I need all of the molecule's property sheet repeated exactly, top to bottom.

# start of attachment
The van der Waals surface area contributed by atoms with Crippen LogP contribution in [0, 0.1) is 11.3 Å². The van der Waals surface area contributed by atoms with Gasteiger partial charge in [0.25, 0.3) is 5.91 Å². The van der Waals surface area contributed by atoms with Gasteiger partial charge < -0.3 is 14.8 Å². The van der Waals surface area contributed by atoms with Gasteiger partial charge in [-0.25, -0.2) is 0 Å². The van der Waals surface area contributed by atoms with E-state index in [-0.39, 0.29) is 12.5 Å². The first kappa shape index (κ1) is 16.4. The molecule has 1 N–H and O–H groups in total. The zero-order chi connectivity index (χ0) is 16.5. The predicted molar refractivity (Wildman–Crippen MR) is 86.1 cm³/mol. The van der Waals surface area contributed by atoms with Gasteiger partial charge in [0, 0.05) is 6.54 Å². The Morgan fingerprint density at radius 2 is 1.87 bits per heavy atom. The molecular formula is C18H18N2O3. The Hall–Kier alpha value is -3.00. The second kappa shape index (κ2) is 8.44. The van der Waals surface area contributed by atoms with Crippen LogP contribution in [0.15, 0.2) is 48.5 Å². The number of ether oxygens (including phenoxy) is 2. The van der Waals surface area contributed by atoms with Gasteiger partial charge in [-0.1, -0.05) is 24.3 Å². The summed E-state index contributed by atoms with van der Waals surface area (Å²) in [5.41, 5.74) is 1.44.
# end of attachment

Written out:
The van der Waals surface area contributed by atoms with Crippen LogP contribution in [0, 0.1) is 11.3 Å². The van der Waals surface area contributed by atoms with Gasteiger partial charge in [0.25, 0.3) is 5.91 Å². The van der Waals surface area contributed by atoms with Gasteiger partial charge < -0.3 is 14.8 Å². The van der Waals surface area contributed by atoms with Gasteiger partial charge in [-0.25, -0.2) is 0 Å². The van der Waals surface area contributed by atoms with E-state index in [-0.39, 0.29) is 12.5 Å². The first kappa shape index (κ1) is 16.4. The molecule has 1 N–H and O–H groups in total. The zero-order chi connectivity index (χ0) is 16.5. The predicted molar refractivity (Wildman–Crippen MR) is 86.1 cm³/mol. The van der Waals surface area contributed by atoms with Gasteiger partial charge in [0, 0.05) is 6.54 Å². The Morgan fingerprint density at radius 2 is 1.87 bits per heavy atom. The molecular formula is C18H18N2O3. The Hall–Kier alpha value is -3.00. The second kappa shape index (κ2) is 8.44. The van der Waals surface area contributed by atoms with Crippen LogP contribution in [0.15, 0.2) is 48.5 Å². The number of ether oxygens (including phenoxy) is 2. The van der Waals surface area contributed by atoms with Gasteiger partial charge in [-0.1, -0.05) is 24.3 Å². The summed E-state index contributed by atoms with van der Waals surface area (Å²) in [5.41, 5.74) is 1.44.